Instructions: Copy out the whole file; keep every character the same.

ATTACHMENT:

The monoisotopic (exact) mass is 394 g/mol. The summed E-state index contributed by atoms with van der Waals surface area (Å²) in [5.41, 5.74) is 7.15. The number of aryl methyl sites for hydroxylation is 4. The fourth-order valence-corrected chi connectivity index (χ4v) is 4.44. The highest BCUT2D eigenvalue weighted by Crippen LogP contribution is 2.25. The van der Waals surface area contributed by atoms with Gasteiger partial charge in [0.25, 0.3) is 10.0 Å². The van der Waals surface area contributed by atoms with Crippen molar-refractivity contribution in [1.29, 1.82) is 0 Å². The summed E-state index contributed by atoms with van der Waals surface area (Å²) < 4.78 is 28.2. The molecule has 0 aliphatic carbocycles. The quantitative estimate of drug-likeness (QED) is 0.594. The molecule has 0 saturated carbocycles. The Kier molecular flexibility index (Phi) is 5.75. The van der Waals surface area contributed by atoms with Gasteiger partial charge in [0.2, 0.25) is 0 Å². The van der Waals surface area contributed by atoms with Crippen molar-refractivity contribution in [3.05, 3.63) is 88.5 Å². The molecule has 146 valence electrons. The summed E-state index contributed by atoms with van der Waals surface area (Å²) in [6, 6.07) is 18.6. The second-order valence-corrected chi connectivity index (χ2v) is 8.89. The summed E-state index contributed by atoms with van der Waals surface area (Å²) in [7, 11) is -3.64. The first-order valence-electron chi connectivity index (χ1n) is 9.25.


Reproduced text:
The monoisotopic (exact) mass is 394 g/mol. The summed E-state index contributed by atoms with van der Waals surface area (Å²) in [5.41, 5.74) is 7.15. The number of aryl methyl sites for hydroxylation is 4. The fourth-order valence-corrected chi connectivity index (χ4v) is 4.44. The highest BCUT2D eigenvalue weighted by Crippen LogP contribution is 2.25. The van der Waals surface area contributed by atoms with Gasteiger partial charge in [0.25, 0.3) is 10.0 Å². The van der Waals surface area contributed by atoms with Crippen molar-refractivity contribution in [1.29, 1.82) is 0 Å². The summed E-state index contributed by atoms with van der Waals surface area (Å²) < 4.78 is 28.2. The molecule has 0 aliphatic carbocycles. The quantitative estimate of drug-likeness (QED) is 0.594. The molecule has 0 saturated carbocycles. The Kier molecular flexibility index (Phi) is 5.75. The van der Waals surface area contributed by atoms with Gasteiger partial charge in [0.2, 0.25) is 0 Å². The van der Waals surface area contributed by atoms with Crippen molar-refractivity contribution in [3.05, 3.63) is 88.5 Å². The molecule has 146 valence electrons. The summed E-state index contributed by atoms with van der Waals surface area (Å²) in [6, 6.07) is 18.6. The second-order valence-corrected chi connectivity index (χ2v) is 8.89. The summed E-state index contributed by atoms with van der Waals surface area (Å²) in [7, 11) is -3.64. The first-order valence-electron chi connectivity index (χ1n) is 9.25.